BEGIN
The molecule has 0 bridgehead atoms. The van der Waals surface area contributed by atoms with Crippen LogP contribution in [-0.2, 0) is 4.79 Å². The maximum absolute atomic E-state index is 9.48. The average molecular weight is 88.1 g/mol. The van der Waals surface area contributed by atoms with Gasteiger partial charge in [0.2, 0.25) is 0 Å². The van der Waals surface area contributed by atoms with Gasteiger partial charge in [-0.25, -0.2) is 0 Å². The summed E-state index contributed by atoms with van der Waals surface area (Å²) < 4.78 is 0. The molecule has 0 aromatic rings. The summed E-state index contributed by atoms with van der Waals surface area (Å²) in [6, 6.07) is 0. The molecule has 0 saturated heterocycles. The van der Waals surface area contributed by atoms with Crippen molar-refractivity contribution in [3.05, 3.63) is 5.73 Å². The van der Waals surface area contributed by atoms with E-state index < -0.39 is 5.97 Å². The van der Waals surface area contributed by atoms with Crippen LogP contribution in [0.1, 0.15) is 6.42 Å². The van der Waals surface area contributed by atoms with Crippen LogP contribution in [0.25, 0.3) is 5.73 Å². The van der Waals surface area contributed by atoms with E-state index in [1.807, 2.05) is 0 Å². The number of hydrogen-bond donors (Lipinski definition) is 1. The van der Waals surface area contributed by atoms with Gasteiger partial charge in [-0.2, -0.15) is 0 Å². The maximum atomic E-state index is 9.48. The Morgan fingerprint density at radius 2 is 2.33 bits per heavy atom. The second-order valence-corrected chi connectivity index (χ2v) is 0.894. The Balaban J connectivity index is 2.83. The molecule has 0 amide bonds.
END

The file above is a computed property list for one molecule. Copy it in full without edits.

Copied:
The molecule has 0 bridgehead atoms. The van der Waals surface area contributed by atoms with Crippen LogP contribution in [-0.2, 0) is 4.79 Å². The maximum absolute atomic E-state index is 9.48. The average molecular weight is 88.1 g/mol. The van der Waals surface area contributed by atoms with Gasteiger partial charge in [0.2, 0.25) is 0 Å². The van der Waals surface area contributed by atoms with Gasteiger partial charge in [-0.25, -0.2) is 0 Å². The summed E-state index contributed by atoms with van der Waals surface area (Å²) < 4.78 is 0. The molecule has 0 aromatic rings. The summed E-state index contributed by atoms with van der Waals surface area (Å²) in [6, 6.07) is 0. The molecule has 0 saturated heterocycles. The van der Waals surface area contributed by atoms with Crippen molar-refractivity contribution in [3.05, 3.63) is 5.73 Å². The van der Waals surface area contributed by atoms with E-state index < -0.39 is 5.97 Å². The van der Waals surface area contributed by atoms with Crippen LogP contribution in [0.1, 0.15) is 6.42 Å². The van der Waals surface area contributed by atoms with Crippen LogP contribution in [0.25, 0.3) is 5.73 Å². The van der Waals surface area contributed by atoms with E-state index in [1.807, 2.05) is 0 Å². The number of hydrogen-bond donors (Lipinski definition) is 1. The van der Waals surface area contributed by atoms with Gasteiger partial charge in [-0.2, -0.15) is 0 Å². The maximum atomic E-state index is 9.48. The Morgan fingerprint density at radius 2 is 2.33 bits per heavy atom. The second-order valence-corrected chi connectivity index (χ2v) is 0.894. The Balaban J connectivity index is 2.83. The molecule has 0 amide bonds.